And those that say that we are sweetened by music because she softens our souls and would deprive them of their savagery, one may consider them perfect imbeciles. In fact, it is only reason–because she teaches that none of the strange things that unreason invents has been produced by nature and that, furthermore, nothing of what she produces has any importance–that can perfectly reach this result, once it has attained its perfection, and while she is still on the path to perfection, it can alleviate in proportion.

In our tradition, reason or logic is not included in the Canon, in the set of faculties used to apprehend reality directly. However, this does not mean that we do not appreciate reason, as some opponents of our school insinuate. We simply do not accept reasonings that do not derive insight from the study of nature, from evidence. Reasoning without connection to reality only leads to theology and superstition.

Reason is essential for the therapeutic process. It is through reason, based on evidence, that we produce arguments to heal the diseases of the soul. Music, being irrational, can not be considered therapeutic in the way that we understand therapy. It’s philosophy, not music, that educates. Philodemus refused to recognize musicians as philosophers.

Philodemus also denies that music can deliver us from a Bacchic trance, or a warrior’s fury for the same reason: only “adapted speech liberates from trance”. Similarly, in religious music, it’s poems that have “the beautiful part” in worship, and not the melodies, which provides only “the approval of the ear” according to Philodemus.

Diogenes had argued, by citing popular fables, that certain kinds of music would encourage temperance and chastity. Philodemus replies that music does not produce the virtue of temperance, and argues this by saying that if we were to base our views on fables, then hunting would produce temperance because Artemis is a virgin Goddess and a huntress.

Elsewhere, Philodemus also states that musical harmony has nothing to do with cosmology. Apparently some Stoics were repeating Pythagorean doctrines about the “music of the spheres” and other such beliefs. An accusation of being rustic and unsophisticated, due to their rejection of philosophical theories related to music, was presented against the Epicureans, to which Philodemus replied:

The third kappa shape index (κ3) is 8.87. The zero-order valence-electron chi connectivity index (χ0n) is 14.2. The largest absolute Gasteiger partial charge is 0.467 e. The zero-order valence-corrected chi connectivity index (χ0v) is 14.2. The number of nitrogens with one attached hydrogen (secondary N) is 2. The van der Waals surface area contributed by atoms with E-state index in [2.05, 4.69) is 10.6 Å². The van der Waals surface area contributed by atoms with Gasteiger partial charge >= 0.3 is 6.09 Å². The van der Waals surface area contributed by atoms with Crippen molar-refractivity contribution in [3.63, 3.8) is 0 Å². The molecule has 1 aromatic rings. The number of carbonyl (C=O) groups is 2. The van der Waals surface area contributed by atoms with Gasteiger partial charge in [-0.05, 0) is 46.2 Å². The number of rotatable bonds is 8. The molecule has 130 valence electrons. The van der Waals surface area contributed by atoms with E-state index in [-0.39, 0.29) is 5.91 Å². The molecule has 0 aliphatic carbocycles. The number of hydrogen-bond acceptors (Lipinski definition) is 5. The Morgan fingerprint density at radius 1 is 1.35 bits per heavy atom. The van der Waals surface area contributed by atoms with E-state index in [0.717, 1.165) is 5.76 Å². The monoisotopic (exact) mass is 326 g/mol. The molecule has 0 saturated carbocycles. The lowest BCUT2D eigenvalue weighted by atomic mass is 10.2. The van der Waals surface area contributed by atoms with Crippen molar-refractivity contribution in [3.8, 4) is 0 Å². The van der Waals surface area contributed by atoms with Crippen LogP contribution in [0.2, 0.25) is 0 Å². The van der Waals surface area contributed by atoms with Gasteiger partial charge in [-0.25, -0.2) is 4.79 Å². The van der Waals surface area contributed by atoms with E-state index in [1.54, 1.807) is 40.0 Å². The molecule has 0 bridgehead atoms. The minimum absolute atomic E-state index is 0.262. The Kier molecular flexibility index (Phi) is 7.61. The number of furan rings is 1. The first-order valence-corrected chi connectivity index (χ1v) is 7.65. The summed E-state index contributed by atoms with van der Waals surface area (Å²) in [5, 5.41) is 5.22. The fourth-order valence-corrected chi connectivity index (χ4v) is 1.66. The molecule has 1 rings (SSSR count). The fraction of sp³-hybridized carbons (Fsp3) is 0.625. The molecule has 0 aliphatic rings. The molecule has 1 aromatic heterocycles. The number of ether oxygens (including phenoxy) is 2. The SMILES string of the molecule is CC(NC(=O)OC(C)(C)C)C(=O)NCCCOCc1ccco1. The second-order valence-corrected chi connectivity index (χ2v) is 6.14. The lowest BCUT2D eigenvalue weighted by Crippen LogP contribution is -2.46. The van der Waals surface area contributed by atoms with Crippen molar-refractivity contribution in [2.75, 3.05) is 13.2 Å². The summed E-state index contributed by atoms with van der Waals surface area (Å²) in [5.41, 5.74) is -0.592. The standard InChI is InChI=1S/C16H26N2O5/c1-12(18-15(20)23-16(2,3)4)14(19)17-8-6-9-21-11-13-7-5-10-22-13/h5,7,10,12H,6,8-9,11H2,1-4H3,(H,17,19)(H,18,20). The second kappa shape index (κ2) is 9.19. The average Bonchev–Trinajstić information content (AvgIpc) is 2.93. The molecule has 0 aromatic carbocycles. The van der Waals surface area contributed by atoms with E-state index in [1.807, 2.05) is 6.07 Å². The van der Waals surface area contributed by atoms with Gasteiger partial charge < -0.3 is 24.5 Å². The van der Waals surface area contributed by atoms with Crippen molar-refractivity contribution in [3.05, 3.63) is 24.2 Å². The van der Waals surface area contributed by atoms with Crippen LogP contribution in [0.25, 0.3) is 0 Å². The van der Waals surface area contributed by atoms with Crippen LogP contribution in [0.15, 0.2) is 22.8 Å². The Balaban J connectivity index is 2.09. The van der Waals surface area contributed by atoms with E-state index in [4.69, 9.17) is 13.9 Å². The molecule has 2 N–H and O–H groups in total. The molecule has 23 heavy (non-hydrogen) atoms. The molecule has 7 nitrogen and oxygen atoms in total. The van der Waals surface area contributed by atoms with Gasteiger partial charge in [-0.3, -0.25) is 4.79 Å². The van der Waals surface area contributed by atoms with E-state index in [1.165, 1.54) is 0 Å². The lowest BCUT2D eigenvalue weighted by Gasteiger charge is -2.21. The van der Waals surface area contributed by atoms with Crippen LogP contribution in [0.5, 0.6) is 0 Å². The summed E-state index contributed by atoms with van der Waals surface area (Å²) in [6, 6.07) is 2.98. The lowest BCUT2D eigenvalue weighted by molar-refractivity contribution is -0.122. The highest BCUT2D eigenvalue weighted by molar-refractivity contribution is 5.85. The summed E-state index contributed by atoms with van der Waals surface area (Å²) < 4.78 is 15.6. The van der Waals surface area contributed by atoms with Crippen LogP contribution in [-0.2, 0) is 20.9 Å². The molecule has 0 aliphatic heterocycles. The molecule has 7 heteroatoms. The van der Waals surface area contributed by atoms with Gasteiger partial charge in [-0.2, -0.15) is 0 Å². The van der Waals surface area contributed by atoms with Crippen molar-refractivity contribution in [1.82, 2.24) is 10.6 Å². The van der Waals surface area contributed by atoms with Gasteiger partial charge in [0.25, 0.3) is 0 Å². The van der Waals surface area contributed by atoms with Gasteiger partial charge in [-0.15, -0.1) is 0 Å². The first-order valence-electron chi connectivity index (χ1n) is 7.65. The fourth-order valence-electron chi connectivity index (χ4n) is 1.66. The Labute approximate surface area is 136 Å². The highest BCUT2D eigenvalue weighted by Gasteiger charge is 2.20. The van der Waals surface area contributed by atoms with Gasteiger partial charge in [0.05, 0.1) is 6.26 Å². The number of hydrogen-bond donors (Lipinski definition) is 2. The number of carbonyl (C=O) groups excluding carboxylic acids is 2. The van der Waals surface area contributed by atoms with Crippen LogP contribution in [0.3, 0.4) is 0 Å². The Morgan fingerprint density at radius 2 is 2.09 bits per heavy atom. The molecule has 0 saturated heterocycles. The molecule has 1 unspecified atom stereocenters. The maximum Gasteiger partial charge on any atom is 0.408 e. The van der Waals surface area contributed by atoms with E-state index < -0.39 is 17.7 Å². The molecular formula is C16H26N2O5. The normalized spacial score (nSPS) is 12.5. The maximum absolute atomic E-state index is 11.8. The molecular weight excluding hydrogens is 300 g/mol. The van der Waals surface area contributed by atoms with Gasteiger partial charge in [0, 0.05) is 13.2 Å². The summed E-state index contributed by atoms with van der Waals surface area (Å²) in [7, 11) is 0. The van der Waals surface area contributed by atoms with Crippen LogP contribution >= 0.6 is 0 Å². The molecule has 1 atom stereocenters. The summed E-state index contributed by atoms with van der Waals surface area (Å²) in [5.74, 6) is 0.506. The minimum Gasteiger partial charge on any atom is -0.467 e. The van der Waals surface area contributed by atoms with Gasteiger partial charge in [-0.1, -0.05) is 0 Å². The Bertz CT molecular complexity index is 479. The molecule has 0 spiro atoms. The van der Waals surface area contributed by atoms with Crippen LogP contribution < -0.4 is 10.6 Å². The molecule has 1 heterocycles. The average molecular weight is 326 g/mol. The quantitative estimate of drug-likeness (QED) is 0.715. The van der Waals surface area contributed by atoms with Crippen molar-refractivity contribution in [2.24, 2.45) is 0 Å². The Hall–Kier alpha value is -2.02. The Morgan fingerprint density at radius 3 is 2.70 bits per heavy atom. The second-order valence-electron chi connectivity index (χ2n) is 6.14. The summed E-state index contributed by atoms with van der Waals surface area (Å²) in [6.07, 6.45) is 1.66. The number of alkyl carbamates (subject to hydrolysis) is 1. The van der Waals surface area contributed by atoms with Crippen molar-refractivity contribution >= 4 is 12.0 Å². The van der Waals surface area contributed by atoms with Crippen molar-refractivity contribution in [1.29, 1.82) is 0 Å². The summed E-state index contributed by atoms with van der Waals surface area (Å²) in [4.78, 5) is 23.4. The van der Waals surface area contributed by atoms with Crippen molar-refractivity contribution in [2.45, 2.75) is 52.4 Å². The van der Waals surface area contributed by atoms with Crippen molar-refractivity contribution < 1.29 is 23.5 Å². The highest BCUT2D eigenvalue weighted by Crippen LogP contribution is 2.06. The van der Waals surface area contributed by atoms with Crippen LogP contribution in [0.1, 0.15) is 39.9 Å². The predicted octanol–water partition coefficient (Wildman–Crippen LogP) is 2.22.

The Epicureans do not underestimate music for lack of culture; to them, only philosophy counts.

Philodemus does acknowledge that loud noise can create mental disorder and chaos, but rejects every theory of musical psychology as vain, and concludes the work by accusing music of impracticality.

The Canon’s Verdict

Let’s now take the evidence-based approach to music. While combing through my collection of music and considering the effects that songs have in my person, I found that melodies anchor memories and experiences of people and places from the past, including certain friends, a certain generation (such as, “the 80s” and “the college years”), and certain ethnicities (Afro-Cuban, African American, Spain, India). There’s also music that I associate with women, and other music that I associate with men. Then there are moods: there’s happy, devotional, playful, urban, comedic, political, and music that inspires solidarities.

There’s highly individualistic, original and creative music (Bjork, Cirque du Soleil) which did not fit any other category, some of whose lyrics did give messages about self-sufficiency, independence, and communicated or implied other values. Wherever music that I listen to transmits values or solidarities, it does so through the lyrics, not through the melody. On that basis, I coincide with Philodemus’ opinion regarding how melody without words does not seem to transmit virtue or vice.

However, I did come across several articles while doing research for and writing my book according to which mantra recitation changes the brain faster and more dramatically than previously thought, and has other proven health benefits.

Neuroscientist Marian Diamond, from the University of California, found chanting helps block the release of stress hormones and increases immune function, while another neuroscientist, Dr Alan Watkins at Imperial College London, showed that while chanting your heart rate and blood pressure will drop to its lowest of the day – Women’s Fitness Magazine

Whether it’s praying the rosary, chanting the nembutsu or the Hare Krishna mantra, the documented benefits are the same: chanting has medicinal properties. While this does not confirm the supernatural beliefs of the Catholics, Buddhists or Hare Krishnas, it does grant scientific merit to the practice of chanting and reciting mantras. So we should “Chant and Be Happy”, like the Hare Krishnas (and the Beatles) advised.

Practitioners of bhakti yoga (devotional yoga) in the Vaishnava and other Hindu traditions report that singing devotional songs is a way to channel and express love, that devotion “purifies the emotions” (helping to release negative ones and add healthy ones), that it’s like exerting a muscle, and that people can become happier and more loving as a result of this practice.

There’s a humanist alternative to these practices. Epicurus recommended the use of mnemonic devises (like repetition of short adages) to aid in memorizing his teachings and also encouraged the grateful remembrance of fond and happy memories as a spiritual practice. Repetition of adages as a meditation would not only help to memorize them but also, according to the above cited research, would produce a pleasant state of mind. Philodemus may have underestimated the potential benefits or uses of these practices, perhaps having had little or no experience with them, but he coincided with Epicurus that it’s the words and their content that heal, not the melodies or the rhythm.